Sen. Joe Lieberman vs. Ned Lamont: Many in the industry don’t forget Lieberman’s attacks on entertainment, particularly during the Clinton years, but Lamont has not gotten the traction many expected and so far been trailing. And as much as some in the business don’t like him, Lieberman still drew money from groups such as the Walt Disney employees PAC. There’s been talk that a Lieberman win could further embolden him to pursue content issues, including restrictions on the marketing of videogames.
Proposition 87: Thanks largely to producer Steve Bing, few other propositions this year have garnered the industry’s financial firepower than this measure that would impose taxes on oil companies to pay for alternative energy research. Bing has shelled out nearly $50 million in a effort to bring parity to well-funded opposition from oil and energy companies. Tom Hanks and Rita Wilson, Laurie and Larry David and Alan Horn and Jim Wiatt also have chipped in. One of the few entertainment sources of money against the proposition has come from Tapestry Films, the company behind “Wedding Crashers.”
Bob Corker vs. Harold Ford: The now-famous RNC ad against Ford — in which a blonde asks him to “call me” — also tainted him as beholden to “Hollywood values.” The spot was eventually pulled, but the GOP continues to raise doubts about Ford’s churchgoing image. The latest polls show Corker in a slight lead, and both sides drew on star power in their final weekend of campaigning.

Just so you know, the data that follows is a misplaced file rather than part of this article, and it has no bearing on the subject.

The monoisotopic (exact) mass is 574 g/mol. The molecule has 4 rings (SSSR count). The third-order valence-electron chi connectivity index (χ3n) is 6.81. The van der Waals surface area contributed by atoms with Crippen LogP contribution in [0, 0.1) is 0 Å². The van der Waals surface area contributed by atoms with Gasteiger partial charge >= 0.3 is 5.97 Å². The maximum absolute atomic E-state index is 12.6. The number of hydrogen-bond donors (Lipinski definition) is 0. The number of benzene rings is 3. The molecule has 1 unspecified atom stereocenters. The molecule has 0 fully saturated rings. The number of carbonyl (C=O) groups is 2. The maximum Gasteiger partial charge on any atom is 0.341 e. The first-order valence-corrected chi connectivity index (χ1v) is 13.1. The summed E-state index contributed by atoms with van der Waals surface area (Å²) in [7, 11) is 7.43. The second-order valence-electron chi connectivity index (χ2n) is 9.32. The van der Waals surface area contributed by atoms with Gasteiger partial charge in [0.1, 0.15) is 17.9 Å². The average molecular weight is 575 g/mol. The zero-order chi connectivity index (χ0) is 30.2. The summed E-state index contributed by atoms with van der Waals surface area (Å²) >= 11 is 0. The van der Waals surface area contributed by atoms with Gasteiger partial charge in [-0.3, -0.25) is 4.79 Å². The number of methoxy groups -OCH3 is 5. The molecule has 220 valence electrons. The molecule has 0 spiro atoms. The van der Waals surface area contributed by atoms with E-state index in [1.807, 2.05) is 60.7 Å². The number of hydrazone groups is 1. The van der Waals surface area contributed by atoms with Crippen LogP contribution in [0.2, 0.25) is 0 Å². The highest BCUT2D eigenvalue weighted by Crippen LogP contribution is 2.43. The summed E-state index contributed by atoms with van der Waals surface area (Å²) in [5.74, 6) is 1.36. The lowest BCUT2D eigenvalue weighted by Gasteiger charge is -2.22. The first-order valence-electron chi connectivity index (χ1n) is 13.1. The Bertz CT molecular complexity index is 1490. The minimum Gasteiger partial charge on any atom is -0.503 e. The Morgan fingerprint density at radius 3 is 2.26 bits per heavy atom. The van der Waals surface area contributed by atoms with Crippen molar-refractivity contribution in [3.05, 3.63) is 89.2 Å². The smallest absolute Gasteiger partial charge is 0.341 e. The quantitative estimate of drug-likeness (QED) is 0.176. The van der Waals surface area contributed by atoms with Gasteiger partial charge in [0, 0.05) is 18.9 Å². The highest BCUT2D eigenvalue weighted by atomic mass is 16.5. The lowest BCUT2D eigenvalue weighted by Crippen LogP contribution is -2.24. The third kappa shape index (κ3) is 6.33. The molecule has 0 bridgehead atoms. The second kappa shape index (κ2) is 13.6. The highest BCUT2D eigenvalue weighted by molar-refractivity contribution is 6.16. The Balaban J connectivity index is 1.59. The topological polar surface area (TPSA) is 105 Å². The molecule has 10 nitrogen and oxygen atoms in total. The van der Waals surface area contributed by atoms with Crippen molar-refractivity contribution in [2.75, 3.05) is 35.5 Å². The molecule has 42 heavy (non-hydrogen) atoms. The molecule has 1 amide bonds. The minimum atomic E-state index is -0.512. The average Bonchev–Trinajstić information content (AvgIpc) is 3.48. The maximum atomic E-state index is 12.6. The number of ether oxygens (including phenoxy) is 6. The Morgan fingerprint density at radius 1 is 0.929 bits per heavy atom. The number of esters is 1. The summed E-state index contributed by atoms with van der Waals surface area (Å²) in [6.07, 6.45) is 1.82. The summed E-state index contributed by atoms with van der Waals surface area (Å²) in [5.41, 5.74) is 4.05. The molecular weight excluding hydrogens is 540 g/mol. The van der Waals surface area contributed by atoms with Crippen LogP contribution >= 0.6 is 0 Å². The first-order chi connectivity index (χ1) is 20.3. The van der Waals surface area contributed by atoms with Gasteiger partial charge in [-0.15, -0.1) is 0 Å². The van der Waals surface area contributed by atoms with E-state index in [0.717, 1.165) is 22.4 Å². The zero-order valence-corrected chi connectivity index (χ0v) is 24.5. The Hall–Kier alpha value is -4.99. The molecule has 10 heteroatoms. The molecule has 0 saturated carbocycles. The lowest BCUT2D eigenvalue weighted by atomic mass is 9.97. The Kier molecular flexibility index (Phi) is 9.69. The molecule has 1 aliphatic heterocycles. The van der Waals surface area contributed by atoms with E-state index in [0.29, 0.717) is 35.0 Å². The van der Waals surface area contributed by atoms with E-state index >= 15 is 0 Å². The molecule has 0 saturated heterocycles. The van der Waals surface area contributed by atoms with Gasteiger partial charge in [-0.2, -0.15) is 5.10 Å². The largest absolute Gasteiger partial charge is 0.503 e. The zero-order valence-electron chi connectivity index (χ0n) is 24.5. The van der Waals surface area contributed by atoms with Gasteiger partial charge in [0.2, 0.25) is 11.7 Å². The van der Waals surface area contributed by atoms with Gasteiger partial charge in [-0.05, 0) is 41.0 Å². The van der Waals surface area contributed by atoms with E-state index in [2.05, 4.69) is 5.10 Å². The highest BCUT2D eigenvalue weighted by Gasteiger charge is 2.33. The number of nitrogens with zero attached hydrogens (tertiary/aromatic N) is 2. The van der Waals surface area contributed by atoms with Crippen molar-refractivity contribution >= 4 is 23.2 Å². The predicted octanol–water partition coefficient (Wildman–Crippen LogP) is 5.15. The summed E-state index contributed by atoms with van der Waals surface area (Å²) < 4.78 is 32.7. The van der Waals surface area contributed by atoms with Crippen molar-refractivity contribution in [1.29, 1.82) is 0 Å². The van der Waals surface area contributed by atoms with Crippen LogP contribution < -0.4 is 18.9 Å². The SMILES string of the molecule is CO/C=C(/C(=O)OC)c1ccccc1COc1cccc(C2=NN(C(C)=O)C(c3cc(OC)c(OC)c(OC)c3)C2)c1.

Tammy Duckworth vs. Peter Roskam: This congressional seat in the western suburbs of Chicago is regarded as one of the handful of bellwethers that could indicate whether the Dems can take control of the House. Duckworth is a National Guard vet who lost both of her legs in Iraq, while Roskam is a well-funded state senator. The race has garnered national interest, with Duckworth attracting a sizeable chunk of entertainment industry money.
Three more races are not competitive, but they involve candidates who could have a big say in D.C.:
Rep. Edward Markey: Democrat Markey has no GOP challenger, so his race is a given. But if Dems take control of the House, Markey will be in line to take over the House Telecommuncations Subcommittee. Media congloms hoping for a loosening of FCC ownership restrictions will be looking at an uphill battle, since Markey favors keeping current limits in place.
Rep. Howard Berman vs. Stanley Kesselman: Democrat Berman, who is expected to win, has long been an entertainment industry ally, and he could become even more important since he would likely take over the House subcommittee that oversees intellectual property matters should the Dems regain control.
Rep. John Dingell: Like Markey, Dingell also has the field largely to himself, and if his party wins control, he is in line to head up the influential House Energy and Commerce Committee. The good news for Hollywood: Dingell supports broadcast flag antipiracy technology; current chairman, Republican Joe Barton of Texas, does not.
—Compiled by Ted Johnson in Los Angeles and William Triplett in Washington.